Depression common after traumatic brain injury
People with traumatic brain injury are three times as likely to suffer depression than the general population.
Vanderbilt researchers who analyzed studies of traumatic brain injury found that 30 percent of those patients — approximately 360,000 patients each year — also will suffer from depression after their injury.
The 2011 report, funded by the Agency for Healthcare Research and Quality, examined existing research on civilian blunt force trauma. The injuries typically happen due to car crashes, falls, assaults and sports injuries.
Traumatic brain injury injuries result in 1.2 million emergency department visits each year, with 25 percent of patients requiring hospitalization, said study co-author Oscar Guillamondegui, assistant professor in Vanderbilt’s Division of Trauma and Surgical Critical Care.
“Any patient who has a traumatic brain injury is at a real risk for developing depression, short and long term,” Guillamondegui said. “It doesn’t matter where on the timeline that you check the patient population — six months, twelve months, two years, five years — the prevalence is always around 30 percent across the board. In the general population, about 9 percent to 10 percent of people have depression.”
The findings are especially important considering that little research has been done studying whether available depression medications are safe and effective treatment for people with brain injuries.
“Even though it is possible that individuals with TBI and depression may warrant different approaches to treatment than the general population with depression, there were only two studies of treatment in this population,” said co-author Melissa McPheeters, co-director of the Vanderbilt Evidence-based Practice Center.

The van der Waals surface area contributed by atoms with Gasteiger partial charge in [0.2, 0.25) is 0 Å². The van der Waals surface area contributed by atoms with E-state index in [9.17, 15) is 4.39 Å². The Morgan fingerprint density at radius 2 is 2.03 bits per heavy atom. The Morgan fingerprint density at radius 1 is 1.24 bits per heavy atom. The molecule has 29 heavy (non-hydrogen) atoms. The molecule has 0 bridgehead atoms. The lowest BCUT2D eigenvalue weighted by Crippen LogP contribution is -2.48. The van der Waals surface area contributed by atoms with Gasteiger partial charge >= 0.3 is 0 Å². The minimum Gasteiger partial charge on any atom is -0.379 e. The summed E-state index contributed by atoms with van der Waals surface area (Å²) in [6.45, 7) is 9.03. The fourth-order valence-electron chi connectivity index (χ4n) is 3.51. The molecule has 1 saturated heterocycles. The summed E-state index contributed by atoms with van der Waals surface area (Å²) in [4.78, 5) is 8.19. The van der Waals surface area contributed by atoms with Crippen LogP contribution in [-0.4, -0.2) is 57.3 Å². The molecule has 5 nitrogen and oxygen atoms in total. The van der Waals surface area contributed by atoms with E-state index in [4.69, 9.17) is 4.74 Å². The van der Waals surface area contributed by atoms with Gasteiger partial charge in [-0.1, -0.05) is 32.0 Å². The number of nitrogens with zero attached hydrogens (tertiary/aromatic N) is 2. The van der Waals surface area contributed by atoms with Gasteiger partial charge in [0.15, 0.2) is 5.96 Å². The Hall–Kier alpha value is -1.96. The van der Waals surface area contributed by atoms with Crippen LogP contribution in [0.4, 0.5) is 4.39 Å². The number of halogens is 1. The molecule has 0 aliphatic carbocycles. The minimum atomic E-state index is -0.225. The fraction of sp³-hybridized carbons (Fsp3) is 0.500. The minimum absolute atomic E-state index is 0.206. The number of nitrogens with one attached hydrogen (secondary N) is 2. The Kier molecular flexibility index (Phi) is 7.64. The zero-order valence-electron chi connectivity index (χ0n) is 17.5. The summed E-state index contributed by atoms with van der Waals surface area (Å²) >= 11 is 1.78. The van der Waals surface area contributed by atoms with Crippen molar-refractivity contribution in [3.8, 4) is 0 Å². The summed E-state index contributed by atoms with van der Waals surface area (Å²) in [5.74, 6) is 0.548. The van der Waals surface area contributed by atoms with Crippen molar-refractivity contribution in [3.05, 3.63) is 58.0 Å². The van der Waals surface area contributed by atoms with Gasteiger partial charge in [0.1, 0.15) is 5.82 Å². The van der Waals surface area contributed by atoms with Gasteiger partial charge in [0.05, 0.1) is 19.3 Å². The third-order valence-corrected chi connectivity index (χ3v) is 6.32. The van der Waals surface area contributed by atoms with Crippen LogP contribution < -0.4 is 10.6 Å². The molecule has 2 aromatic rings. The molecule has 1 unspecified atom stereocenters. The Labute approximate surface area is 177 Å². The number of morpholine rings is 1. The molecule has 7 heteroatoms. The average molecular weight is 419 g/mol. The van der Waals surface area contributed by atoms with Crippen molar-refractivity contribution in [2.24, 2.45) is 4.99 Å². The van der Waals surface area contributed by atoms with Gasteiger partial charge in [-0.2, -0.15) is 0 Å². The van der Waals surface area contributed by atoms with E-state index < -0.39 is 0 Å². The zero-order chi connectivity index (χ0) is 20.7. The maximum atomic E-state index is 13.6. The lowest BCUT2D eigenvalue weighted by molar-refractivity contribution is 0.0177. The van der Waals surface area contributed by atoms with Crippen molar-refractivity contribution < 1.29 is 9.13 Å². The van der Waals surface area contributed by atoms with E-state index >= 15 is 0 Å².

“It’s unacceptable,” she said, “with so many people sustaining TBIs — both in combat and civilian life — that we know so little about treating depression in this population.”
The authors said traumatic brain injury is also likely under-reported due to the high prevalence of mild injury, when patients might not go to the emergency department. (Knowing the signs of concussion in children, and what medical attention they require, is important for parents and team coaches. Concussions are brain injuries.)
“Patients and their families need to know about this,” McPheeters said. “They need to know what to look for, because they are the ones who will see the changes first.”
Guillamondegui said practitioners should ask about history of traumatic brain injury and follow up when they hear about symptoms such as irritability, restlessness, anxiety and sleeplessness.
Craig Boerner is media director, national news director and a senior information officer for Vanderbilt University Medical Center. This article first appeared in the Vanderbilt Reporter on April 14, 2011.